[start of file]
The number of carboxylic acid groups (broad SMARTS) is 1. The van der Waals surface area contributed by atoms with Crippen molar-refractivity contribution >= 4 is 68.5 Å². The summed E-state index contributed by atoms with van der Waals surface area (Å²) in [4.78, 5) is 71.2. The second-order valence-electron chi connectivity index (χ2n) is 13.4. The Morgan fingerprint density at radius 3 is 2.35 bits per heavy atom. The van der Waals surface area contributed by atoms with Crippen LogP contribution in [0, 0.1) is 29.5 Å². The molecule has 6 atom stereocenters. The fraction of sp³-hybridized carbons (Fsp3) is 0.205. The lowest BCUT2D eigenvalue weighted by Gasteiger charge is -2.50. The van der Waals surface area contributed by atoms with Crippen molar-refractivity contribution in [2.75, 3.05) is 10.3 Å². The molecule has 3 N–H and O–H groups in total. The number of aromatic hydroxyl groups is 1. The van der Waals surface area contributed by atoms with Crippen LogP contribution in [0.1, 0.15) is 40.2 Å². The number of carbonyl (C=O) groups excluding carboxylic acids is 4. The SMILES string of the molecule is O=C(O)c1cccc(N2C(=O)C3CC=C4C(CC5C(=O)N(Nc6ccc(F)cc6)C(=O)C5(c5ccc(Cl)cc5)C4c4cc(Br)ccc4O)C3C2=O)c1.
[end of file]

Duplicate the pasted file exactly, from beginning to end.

The number of carboxylic acid groups (broad SMARTS) is 1. The van der Waals surface area contributed by atoms with Crippen molar-refractivity contribution >= 4 is 68.5 Å². The summed E-state index contributed by atoms with van der Waals surface area (Å²) in [4.78, 5) is 71.2. The second-order valence-electron chi connectivity index (χ2n) is 13.4. The Morgan fingerprint density at radius 3 is 2.35 bits per heavy atom. The van der Waals surface area contributed by atoms with Crippen LogP contribution in [0, 0.1) is 29.5 Å². The molecule has 6 atom stereocenters. The fraction of sp³-hybridized carbons (Fsp3) is 0.205. The lowest BCUT2D eigenvalue weighted by Gasteiger charge is -2.50. The van der Waals surface area contributed by atoms with Crippen molar-refractivity contribution in [2.75, 3.05) is 10.3 Å². The molecule has 3 N–H and O–H groups in total. The number of aromatic hydroxyl groups is 1. The van der Waals surface area contributed by atoms with Crippen LogP contribution in [0.1, 0.15) is 40.2 Å². The number of carbonyl (C=O) groups excluding carboxylic acids is 4. The SMILES string of the molecule is O=C(O)c1cccc(N2C(=O)C3CC=C4C(CC5C(=O)N(Nc6ccc(F)cc6)C(=O)C5(c5ccc(Cl)cc5)C4c4cc(Br)ccc4O)C3C2=O)c1.